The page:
Coal Canyon

This photo was taken Sept. 25, 2017 of Coal Canyon, part of the Chino Hills State Park, on the south side of the 91 Freeway that burned in the Canyon 1 fire.

Wildfires near the Chino Hills State Park increased 50 percent from 2012 to 2018, compared to the previous 97 years, according to a study released by Hills for Everyone, the group that founded the Chino Hills State Park.

Melanie Schlotterbeck, technical consultant for the non-profit organization, said the study covers the juncture of southern California: Orange, Riverside, San Bernardino and Los Angeles counties.

Ms. Schlotterbeck said the group decided to update its previous study, released seven years ago, after the catastrophic wildfires burned throughout California in 2017 and 2018.

According to the updated study, Carbon Canyon Road is a major hot spot with 20 percent of the fires starting there.

Traffic going from Orange County to San Bernardino County puts the Chino Hills State Park and Olinda Ranch community in Brea at risk, she said.

Other hot spots are the southern border of the Chino Hills State Park and the 91 Freeway in the Santa Ana corridor with more than 30 percent of fires starting there.

“It is clear that the 91 Freeway is a major contributor to our region’s devastating losses,” Ms. Schlotterbeck said. “Most recently, the Canyon 1 and Canyon 2 fires in 2017 wreaked havoc on the habitat lands and destroyed many homes.”

She said more than 151 wildfires have burned in the study area since 1914. Two of those were caused by lightning strikes, and the rest were caused by humans.

The document contains fire perimeters, points of origin, causes and weather conditions for fires that burned in, adjacent to, or near the Chino Hills State Park between 1914 and 2018.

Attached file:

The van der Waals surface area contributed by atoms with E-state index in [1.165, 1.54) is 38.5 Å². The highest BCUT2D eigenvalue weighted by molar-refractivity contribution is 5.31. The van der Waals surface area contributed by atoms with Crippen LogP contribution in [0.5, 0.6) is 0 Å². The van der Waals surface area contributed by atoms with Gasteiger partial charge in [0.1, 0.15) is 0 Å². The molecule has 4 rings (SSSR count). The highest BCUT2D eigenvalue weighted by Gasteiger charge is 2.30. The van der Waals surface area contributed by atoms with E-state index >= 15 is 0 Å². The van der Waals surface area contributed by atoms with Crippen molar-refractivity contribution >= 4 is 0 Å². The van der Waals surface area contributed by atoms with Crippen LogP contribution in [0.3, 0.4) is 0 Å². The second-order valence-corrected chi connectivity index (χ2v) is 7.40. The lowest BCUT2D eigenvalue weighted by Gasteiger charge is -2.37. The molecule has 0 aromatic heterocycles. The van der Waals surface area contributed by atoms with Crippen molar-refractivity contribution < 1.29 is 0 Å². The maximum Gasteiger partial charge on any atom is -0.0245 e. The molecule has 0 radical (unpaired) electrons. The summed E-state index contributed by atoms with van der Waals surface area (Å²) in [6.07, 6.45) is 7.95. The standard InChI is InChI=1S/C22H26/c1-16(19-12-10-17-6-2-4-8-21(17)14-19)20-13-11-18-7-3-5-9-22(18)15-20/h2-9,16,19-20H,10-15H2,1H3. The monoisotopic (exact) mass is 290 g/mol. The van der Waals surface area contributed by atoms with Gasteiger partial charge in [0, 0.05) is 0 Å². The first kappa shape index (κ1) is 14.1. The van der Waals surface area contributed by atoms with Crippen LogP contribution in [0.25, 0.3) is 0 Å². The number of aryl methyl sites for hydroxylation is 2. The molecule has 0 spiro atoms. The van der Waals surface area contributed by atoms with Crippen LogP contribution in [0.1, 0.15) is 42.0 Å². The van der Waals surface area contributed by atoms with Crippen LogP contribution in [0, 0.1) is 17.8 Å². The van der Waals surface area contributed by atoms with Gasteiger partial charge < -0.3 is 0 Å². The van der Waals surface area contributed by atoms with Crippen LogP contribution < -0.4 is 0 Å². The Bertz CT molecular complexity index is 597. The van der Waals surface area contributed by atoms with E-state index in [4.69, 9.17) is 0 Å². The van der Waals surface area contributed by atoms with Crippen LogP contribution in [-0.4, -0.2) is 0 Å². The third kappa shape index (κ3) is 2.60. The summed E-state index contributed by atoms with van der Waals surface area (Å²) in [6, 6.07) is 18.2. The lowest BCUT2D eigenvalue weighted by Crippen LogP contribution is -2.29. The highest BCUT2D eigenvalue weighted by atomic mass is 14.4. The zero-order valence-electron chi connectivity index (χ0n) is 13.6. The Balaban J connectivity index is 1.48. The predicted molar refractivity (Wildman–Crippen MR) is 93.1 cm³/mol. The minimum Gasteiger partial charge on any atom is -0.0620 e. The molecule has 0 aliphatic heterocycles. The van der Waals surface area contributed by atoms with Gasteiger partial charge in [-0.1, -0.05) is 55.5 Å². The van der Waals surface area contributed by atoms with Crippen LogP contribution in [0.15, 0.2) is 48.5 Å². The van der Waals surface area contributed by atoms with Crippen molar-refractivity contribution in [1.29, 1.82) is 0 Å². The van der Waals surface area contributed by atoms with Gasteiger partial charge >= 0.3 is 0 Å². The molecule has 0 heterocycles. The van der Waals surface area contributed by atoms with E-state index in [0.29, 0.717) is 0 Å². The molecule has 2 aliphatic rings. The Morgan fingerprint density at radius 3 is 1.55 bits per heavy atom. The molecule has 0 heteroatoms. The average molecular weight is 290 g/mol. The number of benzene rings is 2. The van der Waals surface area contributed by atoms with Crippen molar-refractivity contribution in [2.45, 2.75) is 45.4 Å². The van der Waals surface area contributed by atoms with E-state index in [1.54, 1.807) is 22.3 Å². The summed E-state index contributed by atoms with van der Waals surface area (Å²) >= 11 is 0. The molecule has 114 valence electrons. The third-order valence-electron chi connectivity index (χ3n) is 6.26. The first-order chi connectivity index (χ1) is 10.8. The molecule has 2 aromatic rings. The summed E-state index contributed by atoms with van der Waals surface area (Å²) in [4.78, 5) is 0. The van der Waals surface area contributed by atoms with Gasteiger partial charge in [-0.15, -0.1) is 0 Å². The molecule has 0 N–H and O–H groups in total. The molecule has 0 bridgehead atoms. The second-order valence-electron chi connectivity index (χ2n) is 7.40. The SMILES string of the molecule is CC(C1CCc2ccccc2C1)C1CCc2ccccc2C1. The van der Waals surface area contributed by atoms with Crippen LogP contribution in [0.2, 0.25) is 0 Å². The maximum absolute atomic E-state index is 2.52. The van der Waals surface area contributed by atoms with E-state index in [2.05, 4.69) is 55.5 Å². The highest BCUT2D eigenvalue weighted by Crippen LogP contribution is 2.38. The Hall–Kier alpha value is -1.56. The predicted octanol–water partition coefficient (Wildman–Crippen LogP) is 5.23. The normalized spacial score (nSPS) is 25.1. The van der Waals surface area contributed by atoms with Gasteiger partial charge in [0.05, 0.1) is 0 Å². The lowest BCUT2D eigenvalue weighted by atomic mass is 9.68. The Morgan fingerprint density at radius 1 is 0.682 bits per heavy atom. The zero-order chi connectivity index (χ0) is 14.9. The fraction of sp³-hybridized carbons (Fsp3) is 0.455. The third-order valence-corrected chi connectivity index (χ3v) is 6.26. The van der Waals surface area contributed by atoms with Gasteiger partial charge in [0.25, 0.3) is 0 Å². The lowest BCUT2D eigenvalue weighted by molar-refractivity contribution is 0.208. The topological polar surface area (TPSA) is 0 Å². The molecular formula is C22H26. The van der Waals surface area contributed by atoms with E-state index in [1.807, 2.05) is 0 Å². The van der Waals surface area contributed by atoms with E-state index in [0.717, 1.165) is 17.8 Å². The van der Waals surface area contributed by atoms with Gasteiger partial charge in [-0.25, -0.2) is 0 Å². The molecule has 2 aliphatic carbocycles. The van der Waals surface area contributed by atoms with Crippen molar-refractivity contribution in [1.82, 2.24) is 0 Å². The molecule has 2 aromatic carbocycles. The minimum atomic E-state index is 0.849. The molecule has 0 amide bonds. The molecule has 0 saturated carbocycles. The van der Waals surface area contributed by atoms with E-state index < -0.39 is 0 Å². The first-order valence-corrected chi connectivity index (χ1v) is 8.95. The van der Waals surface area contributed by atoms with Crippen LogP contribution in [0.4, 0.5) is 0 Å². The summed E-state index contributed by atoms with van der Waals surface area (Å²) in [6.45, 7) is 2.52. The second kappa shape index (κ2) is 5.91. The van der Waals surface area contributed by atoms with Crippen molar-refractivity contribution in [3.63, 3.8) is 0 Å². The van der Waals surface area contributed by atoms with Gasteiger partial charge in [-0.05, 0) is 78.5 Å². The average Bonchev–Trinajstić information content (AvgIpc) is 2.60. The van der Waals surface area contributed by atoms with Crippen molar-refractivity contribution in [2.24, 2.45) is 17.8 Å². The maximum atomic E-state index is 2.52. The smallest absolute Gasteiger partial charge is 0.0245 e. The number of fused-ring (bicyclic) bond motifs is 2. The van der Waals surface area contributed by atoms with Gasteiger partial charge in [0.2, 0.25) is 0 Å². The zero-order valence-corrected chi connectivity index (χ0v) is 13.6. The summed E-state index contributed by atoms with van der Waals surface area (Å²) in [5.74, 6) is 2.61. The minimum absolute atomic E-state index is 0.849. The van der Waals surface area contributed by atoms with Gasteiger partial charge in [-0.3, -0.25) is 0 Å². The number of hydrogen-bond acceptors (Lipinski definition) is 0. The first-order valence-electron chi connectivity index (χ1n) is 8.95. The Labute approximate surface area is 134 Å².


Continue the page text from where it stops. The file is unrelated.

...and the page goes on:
Most of the new fires were small in size, extinguished quickly, and occurred on days that were normal for temperature, humidity and wind.

The three most prevalent fire months were July, September and October.

The top three most identifiable causes of wildland fires were arson, automobiles and fireworks, she said.


The data from the study is intended to inform fire, planning and transportation agencies where the problems are occurring to create fire buffers and avoid home-building, Ms. Schlotterbeck said.

“These precedent-setting fires should give pause to our decision makers when considering developments — but the opposite is true in Orange County where 340 houses were approved in the fire-prone hills above Yorba Linda, with just one way out for residents,” she said.

Recommendations include the development of a mechanism for fining violators to improve safety; the formation of Fire Watch programs where volunteers patrol streets on high wind days; the requirement by cities for state-of-the-art construction for fire prevention such as installing attic vents that close without human intervention; harden the edges of the 91 Freeway that abut natural lands with K-rails or similar structures; and enforce frequent maintenance for power lines owned or operated by Edison and other utility providers.

Ms. Schlotterbeck said there remains more than two miles of roadway along the 91 Freeway that touches open space that need to be hardened, and work is underway at the state level to bring attention to it.

The study, called “104 Years of Wildfire History near Chino Hills State Park” is available on the Hills for Everyone website with interactive digital map layers viewable in Google Earth by visiting

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